The grain harvest
Arable farmers in the Westcountry are fighting a losing battle to save what remains of the 2012 main grain harvest.
Intermittent heavy rain has seen the big combines dodging the storms – but as soon as there is a window of opportunity to get the machines rolling, given sufficient time for the corn to dry a little, another damaging squall comes along.
"It's been a war of attrition against the elements," said Cornish farmer Mike Hambly, chairman of the South West Regional Arable Sector Board.
"I really cannot think of any bright spot throughout the whole business."
He had just finished harvesting oats on his land at Callington, and admitted to being very despondent.
"A very poor year all round," he said. "Yields are down for all crops, and now there are signs that standing wheat is starting to sprout."
In a dry phase last week farmers managed to get in two days of combining before another 13mm of rain fell overnight.
Not only was the grain wet and disappointing, but straw was soaked too.
"There's a joke doing the rounds about a new farming experiment: washing the straw before you bale it," Mr Hambly added.
"But though the damage is done, it is beginning to have a knock-on effect, because by now many farmers would normally be thinking about getting out and drilling their oilseed rape for next year.
We would all like a fortnight of sun now, if only to cheer us up."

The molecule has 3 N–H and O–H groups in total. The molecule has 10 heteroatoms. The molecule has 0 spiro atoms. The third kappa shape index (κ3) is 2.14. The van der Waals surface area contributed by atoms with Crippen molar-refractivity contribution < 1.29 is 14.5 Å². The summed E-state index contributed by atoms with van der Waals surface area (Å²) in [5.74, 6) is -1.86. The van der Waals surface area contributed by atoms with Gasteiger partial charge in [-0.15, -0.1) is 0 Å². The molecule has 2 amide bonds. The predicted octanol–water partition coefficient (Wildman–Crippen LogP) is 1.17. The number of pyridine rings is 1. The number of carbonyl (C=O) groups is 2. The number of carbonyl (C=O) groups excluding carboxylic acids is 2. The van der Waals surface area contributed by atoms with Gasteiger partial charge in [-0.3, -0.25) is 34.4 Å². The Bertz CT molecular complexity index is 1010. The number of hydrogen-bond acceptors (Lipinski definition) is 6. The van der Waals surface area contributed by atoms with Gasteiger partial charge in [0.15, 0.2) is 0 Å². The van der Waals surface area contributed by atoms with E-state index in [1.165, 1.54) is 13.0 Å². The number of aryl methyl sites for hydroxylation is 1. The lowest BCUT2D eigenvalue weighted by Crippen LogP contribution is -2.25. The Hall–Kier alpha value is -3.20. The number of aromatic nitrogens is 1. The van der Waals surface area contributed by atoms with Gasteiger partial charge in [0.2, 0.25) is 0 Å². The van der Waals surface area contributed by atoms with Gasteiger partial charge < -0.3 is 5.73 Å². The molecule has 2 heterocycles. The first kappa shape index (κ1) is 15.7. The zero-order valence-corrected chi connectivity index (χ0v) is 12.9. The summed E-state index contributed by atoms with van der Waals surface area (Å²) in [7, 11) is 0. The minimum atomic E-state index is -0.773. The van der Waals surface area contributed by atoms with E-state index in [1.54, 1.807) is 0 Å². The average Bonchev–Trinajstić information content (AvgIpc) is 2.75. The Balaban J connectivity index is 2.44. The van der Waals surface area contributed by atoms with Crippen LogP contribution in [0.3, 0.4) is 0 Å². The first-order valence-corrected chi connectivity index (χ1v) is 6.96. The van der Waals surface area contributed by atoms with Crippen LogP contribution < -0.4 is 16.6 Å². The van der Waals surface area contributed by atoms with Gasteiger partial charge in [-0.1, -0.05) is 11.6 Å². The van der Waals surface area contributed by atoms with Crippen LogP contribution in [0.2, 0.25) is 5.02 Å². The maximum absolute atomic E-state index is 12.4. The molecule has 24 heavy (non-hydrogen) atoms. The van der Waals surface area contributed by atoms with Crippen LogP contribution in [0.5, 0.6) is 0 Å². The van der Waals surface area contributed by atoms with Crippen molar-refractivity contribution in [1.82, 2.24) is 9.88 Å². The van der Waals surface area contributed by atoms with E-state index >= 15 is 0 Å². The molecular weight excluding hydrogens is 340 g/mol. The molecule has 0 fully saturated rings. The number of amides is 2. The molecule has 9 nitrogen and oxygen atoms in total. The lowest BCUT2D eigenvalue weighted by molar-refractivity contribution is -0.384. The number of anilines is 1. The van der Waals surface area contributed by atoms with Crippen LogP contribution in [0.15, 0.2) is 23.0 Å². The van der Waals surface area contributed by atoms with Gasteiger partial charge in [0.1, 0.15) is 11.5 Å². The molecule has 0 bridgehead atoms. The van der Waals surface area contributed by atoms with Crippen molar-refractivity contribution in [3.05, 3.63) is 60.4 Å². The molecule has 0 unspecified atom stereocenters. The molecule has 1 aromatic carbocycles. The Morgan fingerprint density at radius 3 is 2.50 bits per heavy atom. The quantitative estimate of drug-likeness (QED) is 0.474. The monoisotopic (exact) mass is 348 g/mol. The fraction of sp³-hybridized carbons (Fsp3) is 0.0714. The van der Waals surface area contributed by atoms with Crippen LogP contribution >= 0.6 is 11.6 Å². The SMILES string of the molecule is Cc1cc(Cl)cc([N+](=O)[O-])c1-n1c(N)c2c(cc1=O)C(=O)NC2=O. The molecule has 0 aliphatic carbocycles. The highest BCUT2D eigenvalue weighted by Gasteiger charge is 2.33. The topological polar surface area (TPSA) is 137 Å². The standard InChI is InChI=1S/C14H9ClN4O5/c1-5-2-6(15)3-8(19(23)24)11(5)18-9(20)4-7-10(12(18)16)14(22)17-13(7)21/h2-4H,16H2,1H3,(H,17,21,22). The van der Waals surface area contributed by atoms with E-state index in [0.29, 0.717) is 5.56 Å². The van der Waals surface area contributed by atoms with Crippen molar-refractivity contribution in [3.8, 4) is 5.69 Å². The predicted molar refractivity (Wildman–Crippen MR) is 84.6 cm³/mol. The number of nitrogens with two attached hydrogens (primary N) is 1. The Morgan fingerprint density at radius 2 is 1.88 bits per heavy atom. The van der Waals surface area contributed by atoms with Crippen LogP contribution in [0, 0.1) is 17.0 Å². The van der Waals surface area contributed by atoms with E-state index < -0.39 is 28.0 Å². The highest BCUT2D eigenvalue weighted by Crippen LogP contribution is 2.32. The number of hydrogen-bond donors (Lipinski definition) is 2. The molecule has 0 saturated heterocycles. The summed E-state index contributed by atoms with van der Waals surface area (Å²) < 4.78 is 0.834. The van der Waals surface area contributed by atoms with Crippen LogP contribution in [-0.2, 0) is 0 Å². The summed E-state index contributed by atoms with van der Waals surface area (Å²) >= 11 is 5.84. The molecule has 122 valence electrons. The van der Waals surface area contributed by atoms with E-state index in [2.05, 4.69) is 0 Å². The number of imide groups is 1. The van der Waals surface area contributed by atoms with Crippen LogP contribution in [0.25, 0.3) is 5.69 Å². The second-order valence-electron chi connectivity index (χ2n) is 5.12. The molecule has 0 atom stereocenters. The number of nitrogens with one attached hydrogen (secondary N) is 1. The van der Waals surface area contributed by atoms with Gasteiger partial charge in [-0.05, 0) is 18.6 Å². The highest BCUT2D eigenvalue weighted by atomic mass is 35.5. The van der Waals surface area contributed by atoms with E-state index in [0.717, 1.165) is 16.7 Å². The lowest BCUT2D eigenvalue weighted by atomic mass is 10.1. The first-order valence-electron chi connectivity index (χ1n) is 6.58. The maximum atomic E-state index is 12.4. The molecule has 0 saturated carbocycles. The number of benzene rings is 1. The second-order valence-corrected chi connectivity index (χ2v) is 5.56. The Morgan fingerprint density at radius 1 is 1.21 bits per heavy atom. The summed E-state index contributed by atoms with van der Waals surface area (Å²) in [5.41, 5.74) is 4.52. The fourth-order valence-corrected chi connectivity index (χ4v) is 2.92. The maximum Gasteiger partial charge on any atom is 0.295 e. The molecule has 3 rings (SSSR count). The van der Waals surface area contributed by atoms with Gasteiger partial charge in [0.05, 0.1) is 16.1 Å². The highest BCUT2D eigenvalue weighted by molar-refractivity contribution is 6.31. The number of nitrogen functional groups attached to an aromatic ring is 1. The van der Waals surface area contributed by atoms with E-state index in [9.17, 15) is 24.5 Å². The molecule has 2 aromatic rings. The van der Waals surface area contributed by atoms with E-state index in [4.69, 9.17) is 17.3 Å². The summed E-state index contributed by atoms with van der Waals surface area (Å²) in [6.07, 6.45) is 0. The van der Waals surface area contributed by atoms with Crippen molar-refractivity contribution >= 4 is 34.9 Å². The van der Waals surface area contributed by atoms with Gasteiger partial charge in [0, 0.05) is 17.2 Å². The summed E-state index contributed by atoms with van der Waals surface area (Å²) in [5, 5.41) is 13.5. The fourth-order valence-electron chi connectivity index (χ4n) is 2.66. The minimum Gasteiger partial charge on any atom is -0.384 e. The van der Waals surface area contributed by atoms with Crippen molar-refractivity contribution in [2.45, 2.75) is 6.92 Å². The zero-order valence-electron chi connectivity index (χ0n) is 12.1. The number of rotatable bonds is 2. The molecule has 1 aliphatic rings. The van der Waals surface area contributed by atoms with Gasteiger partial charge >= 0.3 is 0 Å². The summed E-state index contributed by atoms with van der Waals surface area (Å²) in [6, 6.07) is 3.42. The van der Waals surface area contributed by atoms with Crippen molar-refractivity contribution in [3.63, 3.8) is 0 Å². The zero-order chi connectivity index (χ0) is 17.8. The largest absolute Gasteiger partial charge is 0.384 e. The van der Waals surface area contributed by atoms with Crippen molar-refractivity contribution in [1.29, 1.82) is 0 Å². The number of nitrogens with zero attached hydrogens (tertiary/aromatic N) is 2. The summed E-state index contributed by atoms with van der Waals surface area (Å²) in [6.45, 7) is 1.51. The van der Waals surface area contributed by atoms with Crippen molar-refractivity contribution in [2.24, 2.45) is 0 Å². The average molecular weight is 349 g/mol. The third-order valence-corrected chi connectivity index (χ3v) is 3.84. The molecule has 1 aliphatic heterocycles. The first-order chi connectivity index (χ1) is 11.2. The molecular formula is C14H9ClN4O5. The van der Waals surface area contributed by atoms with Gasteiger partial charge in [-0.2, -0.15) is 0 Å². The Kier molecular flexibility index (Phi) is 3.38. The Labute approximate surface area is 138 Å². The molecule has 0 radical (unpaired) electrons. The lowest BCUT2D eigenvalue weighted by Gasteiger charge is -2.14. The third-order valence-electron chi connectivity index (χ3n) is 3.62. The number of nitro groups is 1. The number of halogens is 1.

The harvest was certainly as bad as that of 2008, which was notorious, reported Ian Davies, grain-store manager at the Kernow Grain depot at Lanivet, near Bodmin.
"Apart from some early winter barley, all grain has needed the drier – and quite frankly some has not been fit even for that," he said.
Yields had been very disappointing, with very light returns on winter-sown malting barley.
Spring-sown crops were beginning to appear at the big silos, but variation in barley quality had been enormous, he said.
There had been some very good-quality grain from the Perranwell and Lanner areas, but some from the Roseland was "very poor indeed".
Wheat results had varied between disappointing and disastrous, said Mr Davies.
The best bushel-weight had a reading of 65, where the base line for even feed wheat was 70.
Meanwhile, oat-crop quality varied from fair to diabolical. "It's hard to be upbeat about it," he added.
"You have to feel sympathy for these farmers, as yields are right down.
If we had a fortnight of fine weather it would at least allow them to get on the fields to salvage something."
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